Dean Rohrer

Self and the City

BEIJING – Quel est le trait dominant de notre époque? Selon les jours et à l’échelle des siècles, l’urbanisation en est certainement le plus saillant. Aujourd’hui, plus de la moitié de la population mondiale vit dans les villes, contre moins de 3% en 1800. En 2025, il y aura, en Chine seulement, une quinzaine de mégalopoles comptant chacune plus de 25 millions d’habitants. Les sciences sociales ont-elles raison de s’alarmer devant la solitude et l’atomisation de l’individu qui caractérisent la vie urbaine?

Il est vrai que les grandes villes sont dénuées du sentiment de communauté qui est couramment l’apanage des villages et des petites villes. Mais c’est un autre sentiment de communauté qui fleurit dans les grandes villes. Les gens s’enorgueillissent souvent de leur ville, et ils cherchent à en cultiver les particularités.

La ville comme objet de fierté est loin d’être un phénomène récent. Dans l’Antiquité, les Athéniens s’identifiaient à l’idéal de démocratie qu’était l’èthos de leur ville, tandis que les Spartiates étaient fiers que leur ville doive sa renommée à son esprit de discipline et à sa puissance militaire. Bien sûr, les zones urbaines d’aujourd’hui sont immenses, disparates et multiples, alors il peut sembler étrange de prétendre que la ville moderne a un èthos qui modèle la vie collective de ses occupants.

To continue reading, please log in or enter your email address.

Registration is quick and easy and requires only your email address. If you already have an account with us, please log in. Or subscribe now for unlimited access.

required

Log in

http://prosyn.org/TFEZ9Wm/fr;
  1. An employee works at a chemical fiber weaving company VCG/Getty Images

    China in the Lead?

    For four decades, China has achieved unprecedented economic growth under a centralized, authoritarian political system, far outpacing growth in the Western liberal democracies. So, is Chinese President Xi Jinping right to double down on authoritarianism, and is the “China model” truly a viable rival to Western-style democratic capitalism?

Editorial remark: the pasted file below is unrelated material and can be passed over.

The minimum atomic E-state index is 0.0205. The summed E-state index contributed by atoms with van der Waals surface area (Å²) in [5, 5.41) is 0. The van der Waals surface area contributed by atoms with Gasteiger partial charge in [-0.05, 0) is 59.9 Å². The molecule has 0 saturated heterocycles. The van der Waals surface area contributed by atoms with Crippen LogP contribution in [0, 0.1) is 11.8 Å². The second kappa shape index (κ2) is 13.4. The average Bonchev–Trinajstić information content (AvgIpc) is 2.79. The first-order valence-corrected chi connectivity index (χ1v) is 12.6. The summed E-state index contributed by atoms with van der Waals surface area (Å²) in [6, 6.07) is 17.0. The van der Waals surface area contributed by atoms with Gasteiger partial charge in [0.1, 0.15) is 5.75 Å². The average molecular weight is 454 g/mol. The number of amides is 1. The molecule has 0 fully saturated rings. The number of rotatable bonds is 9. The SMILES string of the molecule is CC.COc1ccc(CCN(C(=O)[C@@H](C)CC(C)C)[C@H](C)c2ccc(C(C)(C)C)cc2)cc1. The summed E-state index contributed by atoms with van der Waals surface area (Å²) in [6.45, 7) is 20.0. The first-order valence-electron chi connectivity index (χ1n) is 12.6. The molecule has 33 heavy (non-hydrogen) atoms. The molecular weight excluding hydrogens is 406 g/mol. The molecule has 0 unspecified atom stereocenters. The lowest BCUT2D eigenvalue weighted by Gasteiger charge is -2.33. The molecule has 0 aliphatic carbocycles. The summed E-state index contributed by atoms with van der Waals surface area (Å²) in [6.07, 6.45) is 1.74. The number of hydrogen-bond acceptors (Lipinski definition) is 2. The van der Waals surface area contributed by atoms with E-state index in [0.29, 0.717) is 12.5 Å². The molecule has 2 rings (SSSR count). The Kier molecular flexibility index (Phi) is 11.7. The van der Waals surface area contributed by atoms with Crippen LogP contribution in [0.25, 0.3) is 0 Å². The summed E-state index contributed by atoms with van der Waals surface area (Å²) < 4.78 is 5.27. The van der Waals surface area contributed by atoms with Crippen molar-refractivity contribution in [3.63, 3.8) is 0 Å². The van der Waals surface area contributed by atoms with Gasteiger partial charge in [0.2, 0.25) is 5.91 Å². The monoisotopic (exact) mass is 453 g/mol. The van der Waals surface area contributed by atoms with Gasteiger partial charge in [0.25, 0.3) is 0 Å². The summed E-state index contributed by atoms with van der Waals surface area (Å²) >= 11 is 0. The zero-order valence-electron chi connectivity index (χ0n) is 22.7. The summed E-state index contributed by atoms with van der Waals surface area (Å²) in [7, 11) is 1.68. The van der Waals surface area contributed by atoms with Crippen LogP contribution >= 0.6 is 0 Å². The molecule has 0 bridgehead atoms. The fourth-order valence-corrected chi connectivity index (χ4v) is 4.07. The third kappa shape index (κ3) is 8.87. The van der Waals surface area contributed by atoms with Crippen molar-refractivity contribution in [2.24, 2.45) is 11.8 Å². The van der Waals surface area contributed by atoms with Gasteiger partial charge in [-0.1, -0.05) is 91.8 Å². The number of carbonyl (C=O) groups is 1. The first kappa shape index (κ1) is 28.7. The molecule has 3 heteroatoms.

2. The assembly line at Ford Bill Pugliano/Getty Images

    Whither the Multilateral Trading System?

    The global economy today is dominated by three major players – China, the EU, and the US – with roughly equal trading volumes and limited incentive to fight for the rules-based global trading system. With cooperation unlikely, the world should prepare itself for the erosion of the World Trade Organization.

  3. Donald Trump Saul Loeb/Getty Images

    The Globalization of Our Discontent

    Globalization, which was supposed to benefit developed and developing countries alike, is now reviled almost everywhere, as the political backlash in Europe and the US has shown. The challenge is to minimize the risk that the backlash will intensify, and that starts by understanding – and avoiding – past mistakes.

  4. A general view of the Corn Market in the City of Manchester Christopher Furlong/Getty Images

    A Better British Story

    Despite all of the doom and gloom over the United Kingdom's impending withdrawal from the European Union, key manufacturing indicators are at their highest levels in four years, and the mood for investment may be improving. While parts of the UK are certainly weakening economically, others may finally be overcoming longstanding challenges.

  5. UK supermarket Waring Abbott/Getty Images

    The UK’s Multilateral Trade Future

    With Brexit looming, the UK has no choice but to redesign its future trading relationships. As a major producer of sophisticated components, its long-term trade strategy should focus on gaining deep and unfettered access to integrated cross-border supply chains – and that means adopting a multilateral approach.

  6. The Year Ahead 2018

    The world’s leading thinkers and policymakers examine what’s come apart in the past year, and anticipate what will define the year ahead.

    Order now